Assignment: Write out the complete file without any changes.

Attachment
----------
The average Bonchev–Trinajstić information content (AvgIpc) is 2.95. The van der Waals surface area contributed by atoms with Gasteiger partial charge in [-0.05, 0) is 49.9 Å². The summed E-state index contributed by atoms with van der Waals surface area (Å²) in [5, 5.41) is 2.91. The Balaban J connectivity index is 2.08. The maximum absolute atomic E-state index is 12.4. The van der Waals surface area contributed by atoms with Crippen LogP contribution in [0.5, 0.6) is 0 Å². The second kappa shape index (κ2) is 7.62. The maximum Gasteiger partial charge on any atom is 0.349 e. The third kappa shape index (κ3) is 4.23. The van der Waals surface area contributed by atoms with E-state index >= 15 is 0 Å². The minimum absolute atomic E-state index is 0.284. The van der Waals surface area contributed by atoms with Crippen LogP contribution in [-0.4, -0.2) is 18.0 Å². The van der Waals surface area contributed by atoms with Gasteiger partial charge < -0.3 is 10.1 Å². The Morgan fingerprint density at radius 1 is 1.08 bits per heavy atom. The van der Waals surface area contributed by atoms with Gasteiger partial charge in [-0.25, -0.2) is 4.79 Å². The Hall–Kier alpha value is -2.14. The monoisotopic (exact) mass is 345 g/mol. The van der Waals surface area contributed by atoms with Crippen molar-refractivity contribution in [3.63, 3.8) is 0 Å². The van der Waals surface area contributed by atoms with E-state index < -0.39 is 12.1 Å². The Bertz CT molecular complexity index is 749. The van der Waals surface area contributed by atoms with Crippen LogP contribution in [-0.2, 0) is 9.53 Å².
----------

The average Bonchev–Trinajstić information content (AvgIpc) is 2.95. The van der Waals surface area contributed by atoms with Gasteiger partial charge in [-0.05, 0) is 49.9 Å². The summed E-state index contributed by atoms with van der Waals surface area (Å²) in [5, 5.41) is 2.91. The Balaban J connectivity index is 2.08. The maximum absolute atomic E-state index is 12.4. The van der Waals surface area contributed by atoms with Crippen LogP contribution in [0.5, 0.6) is 0 Å². The second kappa shape index (κ2) is 7.62. The maximum Gasteiger partial charge on any atom is 0.349 e. The third kappa shape index (κ3) is 4.23. The van der Waals surface area contributed by atoms with E-state index >= 15 is 0 Å². The minimum absolute atomic E-state index is 0.284. The van der Waals surface area contributed by atoms with Crippen LogP contribution in [-0.4, -0.2) is 18.0 Å². The van der Waals surface area contributed by atoms with Gasteiger partial charge < -0.3 is 10.1 Å². The Morgan fingerprint density at radius 1 is 1.08 bits per heavy atom. The van der Waals surface area contributed by atoms with Gasteiger partial charge in [-0.25, -0.2) is 4.79 Å². The Hall–Kier alpha value is -2.14. The monoisotopic (exact) mass is 345 g/mol. The van der Waals surface area contributed by atoms with Crippen molar-refractivity contribution in [3.63, 3.8) is 0 Å². The van der Waals surface area contributed by atoms with E-state index < -0.39 is 12.1 Å². The Bertz CT molecular complexity index is 749. The van der Waals surface area contributed by atoms with Crippen LogP contribution in [-0.2, 0) is 9.53 Å².